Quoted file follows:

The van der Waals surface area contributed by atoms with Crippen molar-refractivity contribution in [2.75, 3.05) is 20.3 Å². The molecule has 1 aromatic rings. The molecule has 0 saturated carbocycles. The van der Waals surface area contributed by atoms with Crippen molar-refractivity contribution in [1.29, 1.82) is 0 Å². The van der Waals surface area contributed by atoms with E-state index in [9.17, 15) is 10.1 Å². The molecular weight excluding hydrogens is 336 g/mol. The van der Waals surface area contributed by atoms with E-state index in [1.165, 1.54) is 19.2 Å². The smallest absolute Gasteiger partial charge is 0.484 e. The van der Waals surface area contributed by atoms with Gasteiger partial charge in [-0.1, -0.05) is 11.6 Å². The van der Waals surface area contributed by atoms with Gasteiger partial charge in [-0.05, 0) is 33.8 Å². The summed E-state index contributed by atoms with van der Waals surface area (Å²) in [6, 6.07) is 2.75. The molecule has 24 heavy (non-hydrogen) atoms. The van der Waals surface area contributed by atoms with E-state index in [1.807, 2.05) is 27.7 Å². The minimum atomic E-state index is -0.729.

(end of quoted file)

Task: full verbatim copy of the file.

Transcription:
The van der Waals surface area contributed by atoms with Crippen molar-refractivity contribution in [2.75, 3.05) is 20.3 Å². The molecule has 1 aromatic rings. The molecule has 0 saturated carbocycles. The van der Waals surface area contributed by atoms with Crippen molar-refractivity contribution in [1.29, 1.82) is 0 Å². The van der Waals surface area contributed by atoms with E-state index in [9.17, 15) is 10.1 Å². The molecular weight excluding hydrogens is 336 g/mol. The van der Waals surface area contributed by atoms with E-state index in [1.165, 1.54) is 19.2 Å². The smallest absolute Gasteiger partial charge is 0.484 e. The van der Waals surface area contributed by atoms with Gasteiger partial charge in [-0.1, -0.05) is 11.6 Å². The van der Waals surface area contributed by atoms with Gasteiger partial charge in [-0.05, 0) is 33.8 Å². The summed E-state index contributed by atoms with van der Waals surface area (Å²) in [6, 6.07) is 2.75. The molecule has 24 heavy (non-hydrogen) atoms. The van der Waals surface area contributed by atoms with E-state index in [1.807, 2.05) is 27.7 Å². The minimum atomic E-state index is -0.729.